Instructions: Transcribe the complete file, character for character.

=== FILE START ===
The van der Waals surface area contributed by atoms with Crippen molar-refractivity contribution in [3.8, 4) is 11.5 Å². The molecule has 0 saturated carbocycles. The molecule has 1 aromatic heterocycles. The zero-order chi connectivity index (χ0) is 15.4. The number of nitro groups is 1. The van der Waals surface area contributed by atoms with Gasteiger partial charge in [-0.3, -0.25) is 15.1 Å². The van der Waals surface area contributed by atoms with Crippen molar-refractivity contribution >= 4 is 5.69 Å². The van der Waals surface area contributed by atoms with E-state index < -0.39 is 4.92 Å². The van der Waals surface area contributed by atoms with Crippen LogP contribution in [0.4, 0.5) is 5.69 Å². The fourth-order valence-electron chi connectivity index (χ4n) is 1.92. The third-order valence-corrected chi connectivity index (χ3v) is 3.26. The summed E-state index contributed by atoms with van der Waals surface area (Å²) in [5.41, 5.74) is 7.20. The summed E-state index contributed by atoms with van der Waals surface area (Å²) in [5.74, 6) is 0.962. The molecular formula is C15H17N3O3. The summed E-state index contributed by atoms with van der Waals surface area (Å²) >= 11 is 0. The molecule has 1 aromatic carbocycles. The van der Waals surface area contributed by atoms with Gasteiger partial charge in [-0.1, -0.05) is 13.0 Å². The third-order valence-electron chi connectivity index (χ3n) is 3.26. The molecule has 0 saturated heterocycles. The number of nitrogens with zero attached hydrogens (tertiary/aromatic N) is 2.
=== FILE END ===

The van der Waals surface area contributed by atoms with Crippen molar-refractivity contribution in [3.8, 4) is 11.5 Å². The molecule has 0 saturated carbocycles. The molecule has 1 aromatic heterocycles. The zero-order chi connectivity index (χ0) is 15.4. The number of nitro groups is 1. The van der Waals surface area contributed by atoms with Gasteiger partial charge in [-0.3, -0.25) is 15.1 Å². The van der Waals surface area contributed by atoms with Crippen molar-refractivity contribution >= 4 is 5.69 Å². The van der Waals surface area contributed by atoms with E-state index < -0.39 is 4.92 Å². The van der Waals surface area contributed by atoms with Crippen LogP contribution in [0.4, 0.5) is 5.69 Å². The fourth-order valence-electron chi connectivity index (χ4n) is 1.92. The third-order valence-corrected chi connectivity index (χ3v) is 3.26. The summed E-state index contributed by atoms with van der Waals surface area (Å²) in [5.41, 5.74) is 7.20. The summed E-state index contributed by atoms with van der Waals surface area (Å²) in [5.74, 6) is 0.962. The molecular formula is C15H17N3O3. The summed E-state index contributed by atoms with van der Waals surface area (Å²) >= 11 is 0. The molecule has 1 aromatic carbocycles. The van der Waals surface area contributed by atoms with Gasteiger partial charge in [-0.1, -0.05) is 13.0 Å². The third-order valence-electron chi connectivity index (χ3n) is 3.26. The molecule has 0 saturated heterocycles. The number of nitrogens with zero attached hydrogens (tertiary/aromatic N) is 2.